Shown by FIG. 1 of the drawings is a graphic representation of a possible set of multiple satellite ground tracks, each potentially populated by multiple geosynchronous satellites. The background is an equirectangular-projection map of a major portion of the Earth, with the equator being represented by latitude line zero. The angular distances between adjacent lines of latitude are 20 degrees and those between adjacent meridians (at the equator) are 50 degrees. Inscribed upon this background are multiple ground tracks 11 in sets generally indicated by reference numeral 12.
FIG. 2 is a view from an observation position on the Earth's surface (at 50 degrees north and 0 degrees longitude) of the paths satellites associated with the ground tracks shown by FIG. 1 trace across the sky. Shown is the central set (also respectively indicated by reference numerals 11 and 12 for convenient comparison) and the outermost track of each of the sets 12 laterally disposed with respect thereto. The polar view places north at the top and east at the left; lines of constant elevation angle are circles about the origin (zenith, 90 degreed), and the horizon (zero elevation) is the outer circle.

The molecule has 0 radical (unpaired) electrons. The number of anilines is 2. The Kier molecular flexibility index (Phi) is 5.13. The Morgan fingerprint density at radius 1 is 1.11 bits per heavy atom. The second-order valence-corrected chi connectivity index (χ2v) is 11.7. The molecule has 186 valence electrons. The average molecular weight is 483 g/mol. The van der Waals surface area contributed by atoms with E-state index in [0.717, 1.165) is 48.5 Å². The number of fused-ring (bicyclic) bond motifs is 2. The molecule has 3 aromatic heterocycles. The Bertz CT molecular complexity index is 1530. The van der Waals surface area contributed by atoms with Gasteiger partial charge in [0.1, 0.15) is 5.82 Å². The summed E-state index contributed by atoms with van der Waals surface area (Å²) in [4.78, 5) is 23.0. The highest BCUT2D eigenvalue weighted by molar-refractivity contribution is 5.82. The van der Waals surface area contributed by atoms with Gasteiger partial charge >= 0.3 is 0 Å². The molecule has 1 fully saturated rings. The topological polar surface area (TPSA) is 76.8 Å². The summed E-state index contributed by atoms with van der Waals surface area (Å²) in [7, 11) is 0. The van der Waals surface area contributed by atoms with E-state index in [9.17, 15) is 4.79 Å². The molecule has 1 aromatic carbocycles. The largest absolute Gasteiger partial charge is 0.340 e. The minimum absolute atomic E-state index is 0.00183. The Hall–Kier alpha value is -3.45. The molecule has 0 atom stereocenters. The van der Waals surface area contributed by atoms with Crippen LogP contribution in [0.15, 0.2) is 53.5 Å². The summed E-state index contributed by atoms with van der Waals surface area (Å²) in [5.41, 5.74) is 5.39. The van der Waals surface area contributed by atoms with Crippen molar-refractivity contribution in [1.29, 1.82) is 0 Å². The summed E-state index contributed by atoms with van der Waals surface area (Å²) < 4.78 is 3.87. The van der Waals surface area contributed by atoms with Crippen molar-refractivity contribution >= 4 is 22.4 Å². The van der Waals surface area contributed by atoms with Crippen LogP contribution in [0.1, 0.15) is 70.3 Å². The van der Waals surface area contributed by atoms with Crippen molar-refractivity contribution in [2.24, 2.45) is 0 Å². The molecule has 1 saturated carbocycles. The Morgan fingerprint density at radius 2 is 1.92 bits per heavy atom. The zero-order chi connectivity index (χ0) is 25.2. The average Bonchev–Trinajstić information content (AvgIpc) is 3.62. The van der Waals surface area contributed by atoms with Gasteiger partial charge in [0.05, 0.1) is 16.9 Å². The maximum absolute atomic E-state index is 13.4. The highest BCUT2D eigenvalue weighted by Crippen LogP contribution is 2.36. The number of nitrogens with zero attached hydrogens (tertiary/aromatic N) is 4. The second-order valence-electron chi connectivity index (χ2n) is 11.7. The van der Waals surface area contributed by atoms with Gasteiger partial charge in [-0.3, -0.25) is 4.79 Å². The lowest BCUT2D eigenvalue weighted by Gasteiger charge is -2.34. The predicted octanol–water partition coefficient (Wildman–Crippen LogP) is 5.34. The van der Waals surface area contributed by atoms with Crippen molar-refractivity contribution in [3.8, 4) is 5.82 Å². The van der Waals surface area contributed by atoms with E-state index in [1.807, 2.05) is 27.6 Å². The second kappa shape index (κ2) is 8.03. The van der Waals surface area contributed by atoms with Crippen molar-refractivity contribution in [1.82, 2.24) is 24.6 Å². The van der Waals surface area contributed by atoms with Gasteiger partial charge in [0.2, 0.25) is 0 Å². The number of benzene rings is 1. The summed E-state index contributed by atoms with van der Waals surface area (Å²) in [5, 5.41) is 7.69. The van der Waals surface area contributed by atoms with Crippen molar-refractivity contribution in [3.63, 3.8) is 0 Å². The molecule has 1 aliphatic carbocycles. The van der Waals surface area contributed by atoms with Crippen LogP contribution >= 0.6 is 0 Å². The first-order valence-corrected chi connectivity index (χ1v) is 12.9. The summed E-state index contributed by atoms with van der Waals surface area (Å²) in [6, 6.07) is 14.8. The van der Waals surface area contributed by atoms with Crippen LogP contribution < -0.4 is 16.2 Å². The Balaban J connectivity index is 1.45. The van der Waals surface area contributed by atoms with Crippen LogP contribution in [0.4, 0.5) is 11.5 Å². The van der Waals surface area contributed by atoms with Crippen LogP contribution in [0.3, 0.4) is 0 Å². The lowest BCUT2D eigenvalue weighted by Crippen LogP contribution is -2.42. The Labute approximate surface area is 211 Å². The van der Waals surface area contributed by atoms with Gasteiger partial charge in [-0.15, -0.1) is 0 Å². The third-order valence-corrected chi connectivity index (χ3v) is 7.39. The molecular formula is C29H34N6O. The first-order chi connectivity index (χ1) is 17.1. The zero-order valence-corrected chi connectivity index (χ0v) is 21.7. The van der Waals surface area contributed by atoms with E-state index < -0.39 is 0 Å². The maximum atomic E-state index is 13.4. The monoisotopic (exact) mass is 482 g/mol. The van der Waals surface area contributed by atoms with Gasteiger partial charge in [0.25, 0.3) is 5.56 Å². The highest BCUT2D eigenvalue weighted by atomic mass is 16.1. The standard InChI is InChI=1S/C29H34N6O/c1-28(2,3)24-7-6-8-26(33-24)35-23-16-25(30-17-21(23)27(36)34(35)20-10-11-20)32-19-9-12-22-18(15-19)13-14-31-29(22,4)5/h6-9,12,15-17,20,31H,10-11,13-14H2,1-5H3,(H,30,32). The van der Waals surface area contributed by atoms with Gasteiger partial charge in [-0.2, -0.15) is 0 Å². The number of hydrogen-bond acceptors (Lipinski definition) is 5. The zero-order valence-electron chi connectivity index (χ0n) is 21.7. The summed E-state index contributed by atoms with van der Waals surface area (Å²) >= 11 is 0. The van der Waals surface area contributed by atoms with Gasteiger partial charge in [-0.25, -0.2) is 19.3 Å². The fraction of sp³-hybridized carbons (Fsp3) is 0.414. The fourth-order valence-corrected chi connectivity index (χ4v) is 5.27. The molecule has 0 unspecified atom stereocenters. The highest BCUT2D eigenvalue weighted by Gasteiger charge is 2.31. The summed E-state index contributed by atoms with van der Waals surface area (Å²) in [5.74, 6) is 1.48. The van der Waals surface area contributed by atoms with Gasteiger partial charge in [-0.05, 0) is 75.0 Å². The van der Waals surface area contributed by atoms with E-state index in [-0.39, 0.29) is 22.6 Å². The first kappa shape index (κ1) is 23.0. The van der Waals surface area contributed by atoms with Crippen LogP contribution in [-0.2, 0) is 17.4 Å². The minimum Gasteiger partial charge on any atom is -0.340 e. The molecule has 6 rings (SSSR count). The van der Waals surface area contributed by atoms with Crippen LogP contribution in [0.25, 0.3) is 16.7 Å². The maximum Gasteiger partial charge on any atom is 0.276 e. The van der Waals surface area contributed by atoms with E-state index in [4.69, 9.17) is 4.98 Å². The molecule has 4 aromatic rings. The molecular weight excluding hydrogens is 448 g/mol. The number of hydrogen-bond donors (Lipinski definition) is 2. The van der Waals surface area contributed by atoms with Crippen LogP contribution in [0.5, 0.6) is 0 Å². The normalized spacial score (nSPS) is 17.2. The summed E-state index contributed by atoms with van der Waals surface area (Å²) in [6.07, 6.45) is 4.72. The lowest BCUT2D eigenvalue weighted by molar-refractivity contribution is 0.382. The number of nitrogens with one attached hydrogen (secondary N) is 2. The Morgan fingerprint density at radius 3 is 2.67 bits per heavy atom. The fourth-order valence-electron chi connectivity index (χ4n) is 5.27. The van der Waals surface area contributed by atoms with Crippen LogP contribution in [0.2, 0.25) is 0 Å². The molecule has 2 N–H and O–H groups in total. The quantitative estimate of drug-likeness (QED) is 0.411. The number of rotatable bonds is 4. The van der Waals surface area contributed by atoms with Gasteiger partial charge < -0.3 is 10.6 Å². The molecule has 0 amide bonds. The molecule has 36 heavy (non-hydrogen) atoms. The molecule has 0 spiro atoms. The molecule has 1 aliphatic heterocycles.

An inherent measure of quality for any system of satellite positions is the minimum angular spacing between any two active satellites. This requirement differs according to the type of service due to associated antenna sizes; for example, the GSO Ku-band spacing is generally 2 degrees for Fixed Satellite Service (FSS) and 9 degrees for Broadcast Satellite Service (BSS). The structure of the present invention may have to be configured differently, for example, for use in more than one frequency band, to accommodate such diverse business applications.